Usually this requires removing the fuse panel.  Since I had my dash tore so far apart, I was able to reach into the headlight switch opening to do the cutting & splicing.


Here you can see the wire in question, as looking through the headlight switch opening.  


I cut that wire and extended the cut sides up to the switch.  The heated mirrors draw 8 to 10 amps and the switches are rated for 20A so running them directly through the switch is fine.  


On important note about this is to make sure you wire the leads through the switch so that the red lamp only comes on when the switch is on.  If you wire the "hot" side of the cut wire to pin #3 of the switch, the red lamp will be on all the time, even though the mirror heat is disabled. 


Before I started this install, I ran the truck for a few minutes, and measured the mirror temps with an IR thermometer and watched the temp increase by about 5 deg F.  After installing the switch, I ran the truck again and after a few minutes, the mirror temps did not change.  Then I flipped the switch and watched the temps start increasing again.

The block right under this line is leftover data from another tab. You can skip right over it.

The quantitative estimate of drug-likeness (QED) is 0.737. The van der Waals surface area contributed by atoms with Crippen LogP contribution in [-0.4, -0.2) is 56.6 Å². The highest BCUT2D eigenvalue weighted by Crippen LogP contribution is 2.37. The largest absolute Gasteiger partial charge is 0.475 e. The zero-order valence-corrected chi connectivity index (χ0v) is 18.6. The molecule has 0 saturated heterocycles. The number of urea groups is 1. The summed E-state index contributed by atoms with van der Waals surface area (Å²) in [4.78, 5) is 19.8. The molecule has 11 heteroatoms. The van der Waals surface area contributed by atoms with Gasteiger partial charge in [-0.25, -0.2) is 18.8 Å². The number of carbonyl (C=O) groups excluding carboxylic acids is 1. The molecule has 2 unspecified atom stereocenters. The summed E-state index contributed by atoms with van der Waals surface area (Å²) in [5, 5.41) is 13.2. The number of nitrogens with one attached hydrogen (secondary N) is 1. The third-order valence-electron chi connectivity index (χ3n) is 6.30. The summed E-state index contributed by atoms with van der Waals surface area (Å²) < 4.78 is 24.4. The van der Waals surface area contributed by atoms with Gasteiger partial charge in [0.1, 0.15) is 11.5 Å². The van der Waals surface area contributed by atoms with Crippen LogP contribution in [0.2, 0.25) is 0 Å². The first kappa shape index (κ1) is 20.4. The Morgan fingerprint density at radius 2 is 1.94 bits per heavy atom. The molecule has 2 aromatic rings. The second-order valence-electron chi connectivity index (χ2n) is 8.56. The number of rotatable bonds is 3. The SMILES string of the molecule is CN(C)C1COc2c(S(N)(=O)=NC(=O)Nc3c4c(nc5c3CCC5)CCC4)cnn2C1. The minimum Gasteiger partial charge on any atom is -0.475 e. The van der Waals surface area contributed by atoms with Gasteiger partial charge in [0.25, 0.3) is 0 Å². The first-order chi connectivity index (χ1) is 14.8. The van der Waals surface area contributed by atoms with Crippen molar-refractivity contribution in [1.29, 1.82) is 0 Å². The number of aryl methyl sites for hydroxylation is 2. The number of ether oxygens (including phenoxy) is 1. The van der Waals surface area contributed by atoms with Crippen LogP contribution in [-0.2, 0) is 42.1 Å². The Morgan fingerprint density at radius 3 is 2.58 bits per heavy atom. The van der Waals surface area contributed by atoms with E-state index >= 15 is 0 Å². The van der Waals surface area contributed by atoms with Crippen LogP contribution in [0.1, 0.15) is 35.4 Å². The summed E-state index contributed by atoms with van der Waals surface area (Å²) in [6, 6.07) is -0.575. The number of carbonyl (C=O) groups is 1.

Finishing Up

Once the wiring was all finished up and tested, I put everything back together, and snapped the switches into their mounts.  Note the PIE switch is not shown here because I added it about 4 months after the initial install.



Switch Legends


Now that all the switches are installed and working (hopefully), its time to talk about how I added symbols to them.


Here's the legend pics I made.  Again, note that the PIE symbol is not shown here because it was added later. 


I printed these out on a Brother P-touch 2100 label maker.  In order to print the images I wanted, I had to install the free software (from Brother) to interface my PC to the 2100.  Then I used photoshop to create the symbols and print to the label maker.  I found that a 96 pixel wide by 99 pixel high image was the right size.


I had to print them twice so they would do the job.  That is, when printed on black-on-white tape, the black wasn't dark enough to block all of the green background.  So, I printed a second label on black-on-clear tape and over layed it onto the first label.  This seems to work great.  


Simply cut them out, overlay the two labels, and attach them to the switch.


Here's what they look like at night...



Questions or Comments?  Email jmray@frontiernet.net